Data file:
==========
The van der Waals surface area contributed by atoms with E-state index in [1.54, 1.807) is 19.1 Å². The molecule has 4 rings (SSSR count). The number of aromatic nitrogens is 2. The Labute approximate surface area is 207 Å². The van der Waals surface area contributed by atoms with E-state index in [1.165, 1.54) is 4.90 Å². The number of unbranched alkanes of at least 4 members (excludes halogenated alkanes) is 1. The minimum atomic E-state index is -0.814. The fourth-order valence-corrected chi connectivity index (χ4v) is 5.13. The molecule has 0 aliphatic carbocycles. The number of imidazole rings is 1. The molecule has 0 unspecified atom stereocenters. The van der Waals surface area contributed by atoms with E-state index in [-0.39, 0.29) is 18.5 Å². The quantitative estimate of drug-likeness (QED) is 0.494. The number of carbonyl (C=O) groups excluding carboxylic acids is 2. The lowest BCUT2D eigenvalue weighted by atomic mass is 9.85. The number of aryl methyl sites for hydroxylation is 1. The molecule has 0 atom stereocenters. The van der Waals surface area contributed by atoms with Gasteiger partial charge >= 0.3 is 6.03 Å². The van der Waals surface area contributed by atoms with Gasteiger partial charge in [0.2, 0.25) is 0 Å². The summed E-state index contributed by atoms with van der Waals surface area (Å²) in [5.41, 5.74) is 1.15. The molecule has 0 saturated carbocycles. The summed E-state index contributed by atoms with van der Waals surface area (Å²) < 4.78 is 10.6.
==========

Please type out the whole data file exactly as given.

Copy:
The van der Waals surface area contributed by atoms with E-state index in [1.54, 1.807) is 19.1 Å². The molecule has 4 rings (SSSR count). The number of aromatic nitrogens is 2. The Labute approximate surface area is 207 Å². The van der Waals surface area contributed by atoms with E-state index in [1.165, 1.54) is 4.90 Å². The number of unbranched alkanes of at least 4 members (excludes halogenated alkanes) is 1. The minimum atomic E-state index is -0.814. The fourth-order valence-corrected chi connectivity index (χ4v) is 5.13. The molecule has 0 aliphatic carbocycles. The number of imidazole rings is 1. The molecule has 0 unspecified atom stereocenters. The van der Waals surface area contributed by atoms with E-state index in [-0.39, 0.29) is 18.5 Å². The quantitative estimate of drug-likeness (QED) is 0.494. The number of carbonyl (C=O) groups excluding carboxylic acids is 2. The lowest BCUT2D eigenvalue weighted by atomic mass is 9.85. The number of aryl methyl sites for hydroxylation is 1. The molecule has 0 atom stereocenters. The van der Waals surface area contributed by atoms with Gasteiger partial charge >= 0.3 is 6.03 Å². The van der Waals surface area contributed by atoms with Gasteiger partial charge in [0.2, 0.25) is 0 Å². The summed E-state index contributed by atoms with van der Waals surface area (Å²) in [5.41, 5.74) is 1.15. The molecule has 0 saturated carbocycles. The summed E-state index contributed by atoms with van der Waals surface area (Å²) < 4.78 is 10.6.